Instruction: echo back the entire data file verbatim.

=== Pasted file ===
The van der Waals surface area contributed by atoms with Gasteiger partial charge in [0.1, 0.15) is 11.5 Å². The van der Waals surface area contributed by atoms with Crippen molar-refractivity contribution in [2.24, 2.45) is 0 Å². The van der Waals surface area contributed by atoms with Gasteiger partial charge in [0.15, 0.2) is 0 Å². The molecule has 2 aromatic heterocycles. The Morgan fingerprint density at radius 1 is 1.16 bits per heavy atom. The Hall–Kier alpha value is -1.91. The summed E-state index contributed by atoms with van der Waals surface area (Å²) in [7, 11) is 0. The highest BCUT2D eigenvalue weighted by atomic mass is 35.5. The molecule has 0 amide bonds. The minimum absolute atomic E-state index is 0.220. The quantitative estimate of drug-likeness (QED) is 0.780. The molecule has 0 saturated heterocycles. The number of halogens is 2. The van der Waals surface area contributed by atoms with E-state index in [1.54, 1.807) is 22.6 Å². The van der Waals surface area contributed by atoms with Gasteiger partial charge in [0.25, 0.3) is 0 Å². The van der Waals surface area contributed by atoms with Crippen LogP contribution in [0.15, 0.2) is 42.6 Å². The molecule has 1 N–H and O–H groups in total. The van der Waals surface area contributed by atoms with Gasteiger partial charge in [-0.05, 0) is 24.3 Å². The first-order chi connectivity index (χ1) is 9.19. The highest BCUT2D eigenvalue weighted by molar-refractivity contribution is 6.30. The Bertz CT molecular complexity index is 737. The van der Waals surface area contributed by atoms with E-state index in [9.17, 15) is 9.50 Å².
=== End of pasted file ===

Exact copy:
The van der Waals surface area contributed by atoms with Gasteiger partial charge in [0.1, 0.15) is 11.5 Å². The van der Waals surface area contributed by atoms with Crippen molar-refractivity contribution in [2.24, 2.45) is 0 Å². The van der Waals surface area contributed by atoms with Gasteiger partial charge in [0.15, 0.2) is 0 Å². The molecule has 2 aromatic heterocycles. The Morgan fingerprint density at radius 1 is 1.16 bits per heavy atom. The Hall–Kier alpha value is -1.91. The summed E-state index contributed by atoms with van der Waals surface area (Å²) in [7, 11) is 0. The highest BCUT2D eigenvalue weighted by atomic mass is 35.5. The molecule has 0 amide bonds. The minimum absolute atomic E-state index is 0.220. The quantitative estimate of drug-likeness (QED) is 0.780. The molecule has 0 saturated heterocycles. The number of halogens is 2. The van der Waals surface area contributed by atoms with E-state index in [1.54, 1.807) is 22.6 Å². The van der Waals surface area contributed by atoms with Gasteiger partial charge in [0.25, 0.3) is 0 Å². The van der Waals surface area contributed by atoms with Crippen LogP contribution in [0.15, 0.2) is 42.6 Å². The molecule has 1 N–H and O–H groups in total. The van der Waals surface area contributed by atoms with Gasteiger partial charge in [-0.05, 0) is 24.3 Å². The first-order chi connectivity index (χ1) is 9.19. The highest BCUT2D eigenvalue weighted by molar-refractivity contribution is 6.30. The Bertz CT molecular complexity index is 737. The van der Waals surface area contributed by atoms with E-state index in [9.17, 15) is 9.50 Å².